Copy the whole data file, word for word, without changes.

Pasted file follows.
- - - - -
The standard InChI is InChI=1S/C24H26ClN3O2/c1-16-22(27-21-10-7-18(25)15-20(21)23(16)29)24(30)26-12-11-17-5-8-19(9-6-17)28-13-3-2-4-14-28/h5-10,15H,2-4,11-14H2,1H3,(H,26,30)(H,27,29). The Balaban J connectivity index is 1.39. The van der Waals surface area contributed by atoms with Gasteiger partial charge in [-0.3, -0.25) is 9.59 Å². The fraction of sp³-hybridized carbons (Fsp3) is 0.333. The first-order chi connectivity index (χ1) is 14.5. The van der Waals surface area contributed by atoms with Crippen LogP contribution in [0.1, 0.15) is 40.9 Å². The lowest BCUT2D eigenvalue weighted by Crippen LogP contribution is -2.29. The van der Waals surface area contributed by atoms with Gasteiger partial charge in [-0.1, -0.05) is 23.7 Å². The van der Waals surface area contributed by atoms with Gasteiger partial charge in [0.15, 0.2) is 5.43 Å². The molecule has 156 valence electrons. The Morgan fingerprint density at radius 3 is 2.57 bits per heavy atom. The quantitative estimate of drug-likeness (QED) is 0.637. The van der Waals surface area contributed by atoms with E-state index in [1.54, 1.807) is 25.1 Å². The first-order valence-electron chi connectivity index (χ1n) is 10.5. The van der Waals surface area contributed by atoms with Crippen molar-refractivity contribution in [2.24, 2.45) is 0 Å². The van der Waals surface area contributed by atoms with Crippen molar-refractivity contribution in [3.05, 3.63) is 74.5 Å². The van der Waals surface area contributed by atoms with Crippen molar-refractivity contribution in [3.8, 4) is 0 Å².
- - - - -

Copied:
The standard InChI is InChI=1S/C24H26ClN3O2/c1-16-22(27-21-10-7-18(25)15-20(21)23(16)29)24(30)26-12-11-17-5-8-19(9-6-17)28-13-3-2-4-14-28/h5-10,15H,2-4,11-14H2,1H3,(H,26,30)(H,27,29). The Balaban J connectivity index is 1.39. The van der Waals surface area contributed by atoms with Gasteiger partial charge in [-0.3, -0.25) is 9.59 Å². The fraction of sp³-hybridized carbons (Fsp3) is 0.333. The first-order chi connectivity index (χ1) is 14.5. The van der Waals surface area contributed by atoms with Crippen LogP contribution in [0.1, 0.15) is 40.9 Å². The lowest BCUT2D eigenvalue weighted by Crippen LogP contribution is -2.29. The van der Waals surface area contributed by atoms with Gasteiger partial charge in [-0.1, -0.05) is 23.7 Å². The van der Waals surface area contributed by atoms with Gasteiger partial charge in [0.15, 0.2) is 5.43 Å². The molecule has 156 valence electrons. The Morgan fingerprint density at radius 3 is 2.57 bits per heavy atom. The quantitative estimate of drug-likeness (QED) is 0.637. The van der Waals surface area contributed by atoms with E-state index in [1.54, 1.807) is 25.1 Å². The first-order valence-electron chi connectivity index (χ1n) is 10.5. The van der Waals surface area contributed by atoms with Crippen molar-refractivity contribution in [2.24, 2.45) is 0 Å². The van der Waals surface area contributed by atoms with Crippen molar-refractivity contribution in [3.05, 3.63) is 74.5 Å². The van der Waals surface area contributed by atoms with Crippen molar-refractivity contribution in [3.8, 4) is 0 Å².